In English

*Clementis-Záhony Botond: Bárdossy Reconsiderd: Hungary's Entrance into World War II. In: Triumph in Adversity. New York, 1988.
*Nandor F. Dreisziger: "A Dove? A Hawk? Perhaps a Sparrow: Bárdossy Defends his Wartime Record before the Americans, July 1945," in Hungary Fifty Years Ago, N.F. Dreisziger ed. (Toronto and Budapest: special issue of the Hungarian Studies Review, Vol. XXII, Nos. 1-2, 1995), pp. 71-90.
*Nandor F. Dreisziger: "Prime Minister László Bárdossy was Executed 50 Years Age as a 'War Criminal'," in Tárogató: the Journal of the Hungarian Cultural Society of Vancouver, Vol. XXIII, no. 11 (November 1996), pp. 56-57.
*Nandor F. Dreisziger: Was László Bárdossy a War Criminal? Further Reflections, In: Hungary in the Age of Total War 1938-1948 (Bradenton: East European Monographs, distr. through Columbia University Press, 1998) pp. 311-320.

In Hungarian

*Bárdossy László: Magyar politika a mohácsi vész után. Budapest, 1943.
*A Bárdossy-per / a Magyar Országos Tudósitó és a Magyar Távirati Iroda hivatalos kiadásaiból szerk. Ábrahám Ferenc, Kussinszky Endre, Budapest, 1945.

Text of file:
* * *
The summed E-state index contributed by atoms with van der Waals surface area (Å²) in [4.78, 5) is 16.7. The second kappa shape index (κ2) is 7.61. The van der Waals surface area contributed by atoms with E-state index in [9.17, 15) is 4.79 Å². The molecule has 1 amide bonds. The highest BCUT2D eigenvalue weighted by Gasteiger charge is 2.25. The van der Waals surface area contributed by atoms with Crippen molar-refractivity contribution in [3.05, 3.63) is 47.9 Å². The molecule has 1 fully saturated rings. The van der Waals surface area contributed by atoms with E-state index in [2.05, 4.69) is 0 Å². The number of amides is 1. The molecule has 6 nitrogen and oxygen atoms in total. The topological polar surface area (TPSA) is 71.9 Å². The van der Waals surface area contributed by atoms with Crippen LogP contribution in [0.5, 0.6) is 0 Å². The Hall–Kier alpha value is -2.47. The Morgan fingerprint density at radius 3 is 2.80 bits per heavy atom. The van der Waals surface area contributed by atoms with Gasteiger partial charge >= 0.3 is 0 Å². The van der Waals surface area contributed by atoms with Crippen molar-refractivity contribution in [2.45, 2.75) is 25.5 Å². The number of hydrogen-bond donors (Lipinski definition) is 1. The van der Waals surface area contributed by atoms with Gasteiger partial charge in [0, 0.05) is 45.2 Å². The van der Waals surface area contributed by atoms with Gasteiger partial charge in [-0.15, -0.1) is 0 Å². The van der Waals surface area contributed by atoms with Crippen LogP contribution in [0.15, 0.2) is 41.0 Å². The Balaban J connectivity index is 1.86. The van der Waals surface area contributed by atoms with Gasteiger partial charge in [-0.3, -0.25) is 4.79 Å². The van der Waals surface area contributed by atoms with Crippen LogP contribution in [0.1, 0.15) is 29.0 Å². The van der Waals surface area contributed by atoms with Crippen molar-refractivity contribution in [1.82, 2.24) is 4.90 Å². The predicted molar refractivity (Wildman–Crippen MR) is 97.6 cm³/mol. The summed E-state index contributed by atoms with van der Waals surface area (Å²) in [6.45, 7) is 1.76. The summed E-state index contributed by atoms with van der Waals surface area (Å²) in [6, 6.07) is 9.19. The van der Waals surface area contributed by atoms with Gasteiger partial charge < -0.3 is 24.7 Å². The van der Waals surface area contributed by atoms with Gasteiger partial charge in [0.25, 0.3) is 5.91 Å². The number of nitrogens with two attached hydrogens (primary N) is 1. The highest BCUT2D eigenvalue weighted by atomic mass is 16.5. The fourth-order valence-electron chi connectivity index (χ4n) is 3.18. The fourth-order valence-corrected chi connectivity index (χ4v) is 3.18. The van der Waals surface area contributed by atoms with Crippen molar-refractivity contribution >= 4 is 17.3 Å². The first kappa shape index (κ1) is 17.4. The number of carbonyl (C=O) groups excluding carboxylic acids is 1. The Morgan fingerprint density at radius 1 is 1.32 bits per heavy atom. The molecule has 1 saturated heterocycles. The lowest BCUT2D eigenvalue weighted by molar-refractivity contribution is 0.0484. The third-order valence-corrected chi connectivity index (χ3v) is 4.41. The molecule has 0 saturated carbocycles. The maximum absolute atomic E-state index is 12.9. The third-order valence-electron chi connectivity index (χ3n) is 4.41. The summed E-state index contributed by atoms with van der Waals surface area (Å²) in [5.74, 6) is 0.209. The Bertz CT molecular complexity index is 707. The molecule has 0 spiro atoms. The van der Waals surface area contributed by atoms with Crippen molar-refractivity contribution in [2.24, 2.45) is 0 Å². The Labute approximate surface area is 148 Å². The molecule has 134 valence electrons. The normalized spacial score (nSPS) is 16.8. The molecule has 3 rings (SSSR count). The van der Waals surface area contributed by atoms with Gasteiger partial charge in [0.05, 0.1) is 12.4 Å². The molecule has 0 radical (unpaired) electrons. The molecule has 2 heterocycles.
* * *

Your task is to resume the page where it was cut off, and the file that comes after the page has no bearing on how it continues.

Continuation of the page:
*Bárdossy László a Népbíróság elõtt, [szerk: Pritz Pál] Bp. : Maecenas, 1991. (dokumentumok)
*Bûnös volt-e Bárdossy László [ed.Jaszovszky László] Budapest, Püski, 1996. (az elsőfokú tárgyalás jegyzőkönyve)
*Czettler Antal: A mi kis élethalál kérdéseink. A magyar külpolitika a hadbalépéstől a német megszállásig. Bp., 2000, Magvető.
*PERJÉS Géza: Bárdossy László és pere. Hadtörténelmi közlemények. 113. 2000. 4. 771-840.
*Pritz Pál: A Bárdossy-per, Bp. : Kossuth, [2001] .
*JASZOVSZKY László: Észrevételek Perjés Géza "Bárdossy László és pere" című tanulmányához. Hadtörténelmi közlemények. 114. 2001. 4. 711-725.
*CLEMENTIS-ZÁHONY Botond: Hozzászólás Perjés Géza Bárdossy-tanulmányához. = Hadtörténelmi közlemények. 114. 2001. 4. 726-734.
*PRITZ Pál: Válasz Perjés Gézának. Hadtörténelmi közlemények. 114. 2001. 4.
*PERJÉS Géza: Viszontválasz Pritz Pálnak. Hadtörténelmi közlemények. 114. 2001. 4.
*Bokor Imre: Gróf Teleki Pálról és Bárdossy Lászlóról, Budapest, Szenci M. Társ., 2002.
*Szerencsés Károly: "Az ítélet: halál" magyar miniszterelnökök a bíróság elõtt : Batthyány Lajos, Bárdossy László, Imrédy Béla, Szálasi Ferenc, Sztójay Döme, Nagy Imre, Bp. : Kairosz, [2002]

See also

*History of Hungary